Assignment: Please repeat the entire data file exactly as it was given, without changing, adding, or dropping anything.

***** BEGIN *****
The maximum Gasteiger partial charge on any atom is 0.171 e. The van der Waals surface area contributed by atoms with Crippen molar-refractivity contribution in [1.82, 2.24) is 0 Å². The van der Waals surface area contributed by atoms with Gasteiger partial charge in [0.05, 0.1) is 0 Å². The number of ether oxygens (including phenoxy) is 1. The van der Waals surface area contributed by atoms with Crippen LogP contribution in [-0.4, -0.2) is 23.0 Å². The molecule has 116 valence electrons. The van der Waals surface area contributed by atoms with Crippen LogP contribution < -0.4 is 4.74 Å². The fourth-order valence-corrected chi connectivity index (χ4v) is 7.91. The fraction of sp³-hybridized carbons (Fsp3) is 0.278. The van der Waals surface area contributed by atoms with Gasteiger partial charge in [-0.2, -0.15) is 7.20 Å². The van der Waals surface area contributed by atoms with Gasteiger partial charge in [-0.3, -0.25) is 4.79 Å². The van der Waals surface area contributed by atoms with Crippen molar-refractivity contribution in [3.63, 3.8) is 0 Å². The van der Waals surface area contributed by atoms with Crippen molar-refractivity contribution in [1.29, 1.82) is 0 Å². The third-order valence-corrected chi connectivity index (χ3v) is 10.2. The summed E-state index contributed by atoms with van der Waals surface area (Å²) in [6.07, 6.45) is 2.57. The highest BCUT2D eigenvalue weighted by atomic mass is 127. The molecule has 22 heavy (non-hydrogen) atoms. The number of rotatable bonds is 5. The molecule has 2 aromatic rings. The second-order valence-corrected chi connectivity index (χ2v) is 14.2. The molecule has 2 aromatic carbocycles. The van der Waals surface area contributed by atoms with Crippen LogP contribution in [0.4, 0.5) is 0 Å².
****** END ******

The maximum Gasteiger partial charge on any atom is 0.171 e. The van der Waals surface area contributed by atoms with Crippen molar-refractivity contribution in [1.82, 2.24) is 0 Å². The van der Waals surface area contributed by atoms with Gasteiger partial charge in [0.05, 0.1) is 0 Å². The number of ether oxygens (including phenoxy) is 1. The van der Waals surface area contributed by atoms with Crippen LogP contribution in [-0.4, -0.2) is 23.0 Å². The molecule has 116 valence electrons. The van der Waals surface area contributed by atoms with Crippen LogP contribution < -0.4 is 4.74 Å². The fourth-order valence-corrected chi connectivity index (χ4v) is 7.91. The fraction of sp³-hybridized carbons (Fsp3) is 0.278. The van der Waals surface area contributed by atoms with Gasteiger partial charge in [-0.2, -0.15) is 7.20 Å². The van der Waals surface area contributed by atoms with Gasteiger partial charge in [-0.3, -0.25) is 4.79 Å². The van der Waals surface area contributed by atoms with Crippen molar-refractivity contribution in [3.63, 3.8) is 0 Å². The van der Waals surface area contributed by atoms with Crippen molar-refractivity contribution in [1.29, 1.82) is 0 Å². The third-order valence-corrected chi connectivity index (χ3v) is 10.2. The summed E-state index contributed by atoms with van der Waals surface area (Å²) in [6.07, 6.45) is 2.57. The highest BCUT2D eigenvalue weighted by atomic mass is 127. The molecule has 22 heavy (non-hydrogen) atoms. The number of rotatable bonds is 5. The molecule has 2 aromatic rings. The second-order valence-corrected chi connectivity index (χ2v) is 14.2. The molecule has 2 aromatic carbocycles. The van der Waals surface area contributed by atoms with Crippen LogP contribution in [0.4, 0.5) is 0 Å².